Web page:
Home / SmartTech / TrueNorth raises $ 3 million to make independent truckers' operations more seamless – TechCrunch

TrueNorth raises $ 3 million to make independent truckers' operations more seamless – TechCrunch



Because the COVID-19 pandemic is pushing health authorities to push us all to stay at home, truckers are doing the opposite to help us live our lives internally. More than ever, parcel delivery and in-store grocery shelves are a luxury we rely on – and the trucking industry is working hard to keep it going.

To optimize this industry, TrueNorth in San Francisco has developed a platform that independent truckers can use to better manage how they do business. The company offers truckers software that allows them to optimize all moving parts that are delivered with a delivery, from the routes to the time they spend on invoicing.

TrueNorth, who graduated from Y Combinator a few weeks ago. raised $ 3 million from a group of investors, including Sam Altman, CEO of, at a valuation of $ 15 million OpenAI, the former president of YC, and Kevin Lin, the co-founder of Twitch. The company raised $ 600,000 from investors such as Jack Altman, Parker Conrad and Peter Fishman during the YC .

TrueNorth was co-founded by Jin Stedge and Sanjaya Wijeratne and wants to help independent truckers solve various problems related to running their own businesses, such as finding good routes and consistent, well-paid jobs. Another focus is the optimization of the trucker papers and billing.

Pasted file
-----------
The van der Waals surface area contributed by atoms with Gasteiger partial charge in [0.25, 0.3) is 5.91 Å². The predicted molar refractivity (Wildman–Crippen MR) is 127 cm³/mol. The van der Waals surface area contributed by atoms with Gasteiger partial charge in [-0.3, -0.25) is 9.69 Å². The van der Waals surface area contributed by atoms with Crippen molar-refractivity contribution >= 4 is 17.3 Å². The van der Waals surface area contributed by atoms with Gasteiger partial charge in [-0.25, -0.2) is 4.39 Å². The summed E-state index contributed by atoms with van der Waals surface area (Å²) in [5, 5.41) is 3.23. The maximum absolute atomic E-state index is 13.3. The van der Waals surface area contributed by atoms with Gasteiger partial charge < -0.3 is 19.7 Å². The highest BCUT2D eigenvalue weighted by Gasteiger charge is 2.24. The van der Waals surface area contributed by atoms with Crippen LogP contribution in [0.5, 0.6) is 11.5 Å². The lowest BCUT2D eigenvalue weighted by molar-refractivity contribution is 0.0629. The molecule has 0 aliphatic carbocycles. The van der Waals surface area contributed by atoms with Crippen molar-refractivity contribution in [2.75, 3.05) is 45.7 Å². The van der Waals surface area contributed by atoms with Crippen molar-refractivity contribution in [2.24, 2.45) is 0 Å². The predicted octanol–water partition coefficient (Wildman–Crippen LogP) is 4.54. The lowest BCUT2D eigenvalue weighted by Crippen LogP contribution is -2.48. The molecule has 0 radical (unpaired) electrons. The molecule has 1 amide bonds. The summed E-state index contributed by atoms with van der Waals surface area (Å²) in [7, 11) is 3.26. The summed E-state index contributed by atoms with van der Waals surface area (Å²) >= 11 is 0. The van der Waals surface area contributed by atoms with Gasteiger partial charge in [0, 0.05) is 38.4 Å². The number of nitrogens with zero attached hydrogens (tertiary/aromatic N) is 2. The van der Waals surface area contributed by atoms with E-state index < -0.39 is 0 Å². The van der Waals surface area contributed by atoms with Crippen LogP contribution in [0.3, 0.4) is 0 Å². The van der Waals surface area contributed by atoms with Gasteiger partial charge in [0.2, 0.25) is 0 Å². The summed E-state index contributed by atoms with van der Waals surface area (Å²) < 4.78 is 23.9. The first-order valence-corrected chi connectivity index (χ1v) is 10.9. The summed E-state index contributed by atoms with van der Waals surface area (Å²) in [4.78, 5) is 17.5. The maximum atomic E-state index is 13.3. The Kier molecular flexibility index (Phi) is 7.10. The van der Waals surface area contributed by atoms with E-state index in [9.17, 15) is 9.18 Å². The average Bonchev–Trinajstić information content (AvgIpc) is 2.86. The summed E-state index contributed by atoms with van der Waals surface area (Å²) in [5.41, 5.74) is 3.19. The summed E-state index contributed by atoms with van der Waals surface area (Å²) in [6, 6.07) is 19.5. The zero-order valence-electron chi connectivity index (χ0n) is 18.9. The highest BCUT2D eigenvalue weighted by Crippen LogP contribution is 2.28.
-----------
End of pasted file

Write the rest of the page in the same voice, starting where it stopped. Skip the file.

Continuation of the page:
Truenorth is not concerned with the truckers who work for large companies like JB Hunt. It's about those who

While TrueNorth is trying to fix long-standing inefficiencies in trucking, technology has already caused some fluctuations in the industry. Despite this overwhelming trust, TrueNorth's co-founder, Stedge, says little innovation has been done to bring technology to the trucking industry.

KeepTruckin, a hardware and software company that helps truck drivers manage their rigs better. was given unicorn status in April last year when $ 149 million was raised at a value of $ 1.25 billion.

Government regulations require truckers to track their days in 15-minute increments on an electronic logger. KeepTruckin's hardware helps them do this.

Samsara is another competitor that allows drivers to track their hours using hardware and software. While KeepTruckin and Samsara are startups, they are not TrueNorth's direct competitors. The two startups help truckers ensure compliance by tracking data, and TrueNorth manages hourly tracking and billing on behalf of truckers.

With Samsara, TrueNorth can track the location and hours of the driver and help with mileage reports for fuel tax filing. and track fleet safety using data from the Samsara device to better understand speed and braking events.